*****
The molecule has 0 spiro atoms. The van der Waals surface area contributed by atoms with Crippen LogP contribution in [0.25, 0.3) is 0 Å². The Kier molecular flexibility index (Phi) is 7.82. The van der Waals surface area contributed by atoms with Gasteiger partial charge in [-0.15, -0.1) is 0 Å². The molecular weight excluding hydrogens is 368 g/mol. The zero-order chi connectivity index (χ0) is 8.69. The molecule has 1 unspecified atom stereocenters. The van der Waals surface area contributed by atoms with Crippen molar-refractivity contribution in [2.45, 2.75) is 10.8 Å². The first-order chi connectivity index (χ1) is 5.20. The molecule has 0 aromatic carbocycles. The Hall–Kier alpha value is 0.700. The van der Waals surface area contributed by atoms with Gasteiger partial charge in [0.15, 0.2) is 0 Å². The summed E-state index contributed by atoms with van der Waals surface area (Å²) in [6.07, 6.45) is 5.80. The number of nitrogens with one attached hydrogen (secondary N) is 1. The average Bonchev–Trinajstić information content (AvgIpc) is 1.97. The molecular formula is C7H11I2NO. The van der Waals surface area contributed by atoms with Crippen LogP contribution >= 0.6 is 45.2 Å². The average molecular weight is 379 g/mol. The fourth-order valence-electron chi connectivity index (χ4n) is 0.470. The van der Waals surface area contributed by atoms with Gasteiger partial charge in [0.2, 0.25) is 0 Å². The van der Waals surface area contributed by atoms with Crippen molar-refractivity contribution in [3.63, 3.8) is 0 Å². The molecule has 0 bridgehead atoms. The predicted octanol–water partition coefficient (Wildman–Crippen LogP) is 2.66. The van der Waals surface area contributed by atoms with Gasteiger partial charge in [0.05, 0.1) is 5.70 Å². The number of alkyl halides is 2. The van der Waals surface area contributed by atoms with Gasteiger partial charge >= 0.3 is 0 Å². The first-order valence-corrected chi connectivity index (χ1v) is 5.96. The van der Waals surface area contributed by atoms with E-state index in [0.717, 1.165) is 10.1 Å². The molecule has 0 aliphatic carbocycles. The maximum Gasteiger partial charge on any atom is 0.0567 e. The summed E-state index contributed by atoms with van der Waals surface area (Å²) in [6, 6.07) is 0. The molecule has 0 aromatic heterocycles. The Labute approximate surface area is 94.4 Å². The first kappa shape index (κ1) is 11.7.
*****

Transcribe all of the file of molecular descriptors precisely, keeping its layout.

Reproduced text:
The molecule has 0 spiro atoms. The van der Waals surface area contributed by atoms with Crippen LogP contribution in [0.25, 0.3) is 0 Å². The Kier molecular flexibility index (Phi) is 7.82. The van der Waals surface area contributed by atoms with Gasteiger partial charge in [-0.15, -0.1) is 0 Å². The molecular weight excluding hydrogens is 368 g/mol. The zero-order chi connectivity index (χ0) is 8.69. The molecule has 1 unspecified atom stereocenters. The van der Waals surface area contributed by atoms with Crippen molar-refractivity contribution in [2.45, 2.75) is 10.8 Å². The first-order chi connectivity index (χ1) is 5.20. The molecule has 0 aromatic carbocycles. The Hall–Kier alpha value is 0.700. The van der Waals surface area contributed by atoms with Gasteiger partial charge in [0.15, 0.2) is 0 Å². The summed E-state index contributed by atoms with van der Waals surface area (Å²) in [6.07, 6.45) is 5.80. The number of nitrogens with one attached hydrogen (secondary N) is 1. The average Bonchev–Trinajstić information content (AvgIpc) is 1.97. The molecular formula is C7H11I2NO. The van der Waals surface area contributed by atoms with Crippen LogP contribution >= 0.6 is 45.2 Å². The average molecular weight is 379 g/mol. The fourth-order valence-electron chi connectivity index (χ4n) is 0.470. The van der Waals surface area contributed by atoms with Gasteiger partial charge in [0.2, 0.25) is 0 Å². The van der Waals surface area contributed by atoms with Crippen molar-refractivity contribution in [3.63, 3.8) is 0 Å². The molecule has 0 bridgehead atoms. The predicted octanol–water partition coefficient (Wildman–Crippen LogP) is 2.66. The van der Waals surface area contributed by atoms with Gasteiger partial charge in [0.05, 0.1) is 5.70 Å². The number of alkyl halides is 2. The van der Waals surface area contributed by atoms with Gasteiger partial charge >= 0.3 is 0 Å². The first-order valence-corrected chi connectivity index (χ1v) is 5.96. The van der Waals surface area contributed by atoms with E-state index in [0.717, 1.165) is 10.1 Å². The molecule has 0 aliphatic carbocycles. The maximum Gasteiger partial charge on any atom is 0.0567 e. The summed E-state index contributed by atoms with van der Waals surface area (Å²) in [6, 6.07) is 0. The molecule has 0 aromatic heterocycles. The Labute approximate surface area is 94.4 Å². The first kappa shape index (κ1) is 11.7.